So, you’ve finally graduated from uni, you’ve got a job, the world’s your oyster.
So why are you still broke?
Chances are there a few small things you can change to turn your finances around and start saving.
Credit card debt
Getting a credit card and using it to spend small amounts you can pay off quickly is a smart way to build up good credit. But sometimes that tiny debt can run away from you. It happens to everyone. But as soon as you can manage it, you should cancel out as much or all of it as possible. Debt builds and builds, and due to the interest, it can quickly snowball out of control. It’s better to shut it down as fast as you can, even if that means your savings take a temporary hit. There are apps that can help you calculate how much interest your debt will accumulate, and then you can work out how and when to start paying it off.
Everyone gets into their overdraft at least once while at uni. But that’s no excuse to stay in it. If you don’t work on climbing out, you could get trapped there when the bank starts charging interest. Make a plan of how much each week or month you’re able to pay back, and stick to it. Working your way out of the red will be a battle, but it’s one worth fighting.
Overspending on rent
You found the flat of your dreams. It’s big. It’s clean. It’s close to work, the gym, and a good bar. But it’s £900 a month. A staggering amount of people in their 20’s overstretch themselves when it comes to where they live. Which is understandable. You’ve spent three years at uni living in absolute squalor. Now you’ve got a job, you want to live in a place that you can proud of. But until you can afford the perfect place, you have to live within your means. Make a budget, really think about how much you make, and how much disposable income you need to cover your costs. See if you can find a place that has bills included, as that will stop any nasty surprises at the end of the month.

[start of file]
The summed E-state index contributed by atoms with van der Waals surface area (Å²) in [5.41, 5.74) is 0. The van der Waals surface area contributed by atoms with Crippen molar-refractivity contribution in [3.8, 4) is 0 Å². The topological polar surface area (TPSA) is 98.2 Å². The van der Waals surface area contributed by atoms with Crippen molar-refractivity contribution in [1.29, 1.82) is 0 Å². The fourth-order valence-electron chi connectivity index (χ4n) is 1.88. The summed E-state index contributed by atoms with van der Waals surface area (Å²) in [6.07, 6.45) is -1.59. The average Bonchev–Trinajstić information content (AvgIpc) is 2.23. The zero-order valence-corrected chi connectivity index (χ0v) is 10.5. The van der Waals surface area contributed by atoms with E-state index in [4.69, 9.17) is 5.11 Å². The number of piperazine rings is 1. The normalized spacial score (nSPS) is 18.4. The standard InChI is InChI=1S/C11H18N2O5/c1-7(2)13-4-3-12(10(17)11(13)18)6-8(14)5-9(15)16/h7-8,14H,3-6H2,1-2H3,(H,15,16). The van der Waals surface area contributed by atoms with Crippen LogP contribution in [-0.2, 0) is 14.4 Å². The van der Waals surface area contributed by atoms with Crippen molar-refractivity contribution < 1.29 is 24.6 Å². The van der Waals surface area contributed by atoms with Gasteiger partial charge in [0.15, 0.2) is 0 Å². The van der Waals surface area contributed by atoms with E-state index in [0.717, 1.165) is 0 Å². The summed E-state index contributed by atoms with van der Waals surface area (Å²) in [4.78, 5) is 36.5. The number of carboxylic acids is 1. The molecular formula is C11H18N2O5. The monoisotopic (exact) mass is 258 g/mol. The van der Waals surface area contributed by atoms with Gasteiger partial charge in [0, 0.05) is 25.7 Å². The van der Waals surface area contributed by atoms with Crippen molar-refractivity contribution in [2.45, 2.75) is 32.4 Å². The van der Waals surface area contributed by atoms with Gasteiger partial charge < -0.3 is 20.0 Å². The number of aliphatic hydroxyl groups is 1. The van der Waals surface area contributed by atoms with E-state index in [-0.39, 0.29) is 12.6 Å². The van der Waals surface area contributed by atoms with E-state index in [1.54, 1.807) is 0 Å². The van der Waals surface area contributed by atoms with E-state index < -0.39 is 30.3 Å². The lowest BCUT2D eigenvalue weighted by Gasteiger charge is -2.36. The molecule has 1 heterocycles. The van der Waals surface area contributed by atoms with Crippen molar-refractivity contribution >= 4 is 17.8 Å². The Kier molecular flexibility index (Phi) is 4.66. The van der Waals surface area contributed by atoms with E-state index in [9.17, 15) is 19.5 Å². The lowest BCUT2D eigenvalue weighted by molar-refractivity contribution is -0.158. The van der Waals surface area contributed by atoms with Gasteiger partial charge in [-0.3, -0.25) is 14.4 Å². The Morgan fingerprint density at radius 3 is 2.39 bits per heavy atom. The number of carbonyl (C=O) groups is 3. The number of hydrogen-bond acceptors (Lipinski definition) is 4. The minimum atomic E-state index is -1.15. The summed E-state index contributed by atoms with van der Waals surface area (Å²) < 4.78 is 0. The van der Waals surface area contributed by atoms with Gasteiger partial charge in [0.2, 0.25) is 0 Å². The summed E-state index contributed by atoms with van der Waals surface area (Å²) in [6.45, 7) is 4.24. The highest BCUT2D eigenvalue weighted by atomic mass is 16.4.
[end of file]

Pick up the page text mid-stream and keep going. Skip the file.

High phone bill
How much do you pay per month for your phone? £10? £20? £30? Can you really afford it?
If you can, consider dropping down to a smaller plan. If you can cut down on your phone time, you’ll save money, especially if you’re not going over your data. Onavo Extend is an app that can reduce your data costs by condensing your files into smaller sizes.
Getting to and from work every day can cost a lot. Whether it’s the train, taxi, or even the humble bus, travel expenses can add up without you noticing. It’s worth seeing if you can get a weekly or monthly pass, or sign up to a travel scheme website. They can discount your trips, or even cut the cost of a month entirely. Book your train tickets early to save money at thetrainline.com
‘Little things’ adding up
Getting a coffee on the way to work. Going to the pub. Subscription services. None of these on their own are going to make a dent in your finances. But add them all up, and soon you might be seeing a serious lack of funds. What can you cut down on, and what can you cut out entirely? It might be a case of changing up your routine, exercising a little self-control for a big reward at the end of the month. The app Monzo is a great way to keep track of your finances.
We’ve all been guilty of splashing out on something extravagant at some point or another. Sometimes it’s a case of rewarding ourselves, and that is important. But buying things we don’t need instead of saving that money can be dangerous. If you’re caught out without an emergency fund when things go wrong, it can derail your plans and stress you out. By preparing for the worst, you’re covered if something should ever go wrong: broken down car, flooded house, smashed laptop. It’s easy to think ‘oh that’ll never happen to me.’ They will. And you’ll be glad you had some funds saved up.
Saving doesn’t have to be a chore, and the sooner you start, the more you’ll save.